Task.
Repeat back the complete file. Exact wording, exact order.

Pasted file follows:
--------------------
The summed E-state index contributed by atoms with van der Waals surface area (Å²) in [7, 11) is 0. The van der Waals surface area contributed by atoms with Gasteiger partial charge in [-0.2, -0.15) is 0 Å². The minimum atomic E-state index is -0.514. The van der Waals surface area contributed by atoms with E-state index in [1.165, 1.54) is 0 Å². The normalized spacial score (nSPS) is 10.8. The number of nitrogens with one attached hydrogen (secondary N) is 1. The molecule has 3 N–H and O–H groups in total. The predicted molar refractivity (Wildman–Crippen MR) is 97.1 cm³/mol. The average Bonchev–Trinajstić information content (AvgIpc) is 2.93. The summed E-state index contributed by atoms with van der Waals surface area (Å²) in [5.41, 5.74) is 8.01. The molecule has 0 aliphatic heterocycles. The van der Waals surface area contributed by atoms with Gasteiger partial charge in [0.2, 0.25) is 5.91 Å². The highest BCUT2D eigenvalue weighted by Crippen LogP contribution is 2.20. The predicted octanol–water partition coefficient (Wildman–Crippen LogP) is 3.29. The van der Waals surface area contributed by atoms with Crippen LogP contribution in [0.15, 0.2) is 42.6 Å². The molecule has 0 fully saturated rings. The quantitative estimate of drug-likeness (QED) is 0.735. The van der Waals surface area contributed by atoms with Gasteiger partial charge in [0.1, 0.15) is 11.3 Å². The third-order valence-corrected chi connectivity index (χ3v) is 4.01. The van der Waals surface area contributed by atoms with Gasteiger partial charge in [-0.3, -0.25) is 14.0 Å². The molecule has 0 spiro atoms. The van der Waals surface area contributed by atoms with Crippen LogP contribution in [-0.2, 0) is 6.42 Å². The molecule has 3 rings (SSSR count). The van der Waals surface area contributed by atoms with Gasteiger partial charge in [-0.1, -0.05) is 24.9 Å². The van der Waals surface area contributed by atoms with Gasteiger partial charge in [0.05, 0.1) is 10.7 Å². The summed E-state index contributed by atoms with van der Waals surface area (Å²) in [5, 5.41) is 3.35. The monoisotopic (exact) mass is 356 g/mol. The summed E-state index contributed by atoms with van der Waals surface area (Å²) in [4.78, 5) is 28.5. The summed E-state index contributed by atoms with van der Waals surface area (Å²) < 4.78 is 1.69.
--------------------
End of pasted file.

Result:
The summed E-state index contributed by atoms with van der Waals surface area (Å²) in [7, 11) is 0. The van der Waals surface area contributed by atoms with Gasteiger partial charge in [-0.2, -0.15) is 0 Å². The minimum atomic E-state index is -0.514. The van der Waals surface area contributed by atoms with E-state index in [1.165, 1.54) is 0 Å². The normalized spacial score (nSPS) is 10.8. The number of nitrogens with one attached hydrogen (secondary N) is 1. The molecule has 3 N–H and O–H groups in total. The predicted molar refractivity (Wildman–Crippen MR) is 97.1 cm³/mol. The average Bonchev–Trinajstić information content (AvgIpc) is 2.93. The summed E-state index contributed by atoms with van der Waals surface area (Å²) in [5.41, 5.74) is 8.01. The molecule has 0 aliphatic heterocycles. The van der Waals surface area contributed by atoms with Gasteiger partial charge in [0.2, 0.25) is 5.91 Å². The highest BCUT2D eigenvalue weighted by Crippen LogP contribution is 2.20. The predicted octanol–water partition coefficient (Wildman–Crippen LogP) is 3.29. The van der Waals surface area contributed by atoms with Crippen LogP contribution in [0.15, 0.2) is 42.6 Å². The molecule has 0 fully saturated rings. The quantitative estimate of drug-likeness (QED) is 0.735. The van der Waals surface area contributed by atoms with Gasteiger partial charge in [0.1, 0.15) is 11.3 Å². The third-order valence-corrected chi connectivity index (χ3v) is 4.01. The van der Waals surface area contributed by atoms with Gasteiger partial charge in [-0.3, -0.25) is 14.0 Å². The molecule has 0 spiro atoms. The van der Waals surface area contributed by atoms with Crippen LogP contribution in [-0.2, 0) is 6.42 Å². The molecule has 3 rings (SSSR count). The van der Waals surface area contributed by atoms with Gasteiger partial charge in [-0.1, -0.05) is 24.9 Å². The van der Waals surface area contributed by atoms with Gasteiger partial charge in [0.05, 0.1) is 10.7 Å². The summed E-state index contributed by atoms with van der Waals surface area (Å²) in [5, 5.41) is 3.35. The monoisotopic (exact) mass is 356 g/mol. The summed E-state index contributed by atoms with van der Waals surface area (Å²) in [4.78, 5) is 28.5. The summed E-state index contributed by atoms with van der Waals surface area (Å²) < 4.78 is 1.69.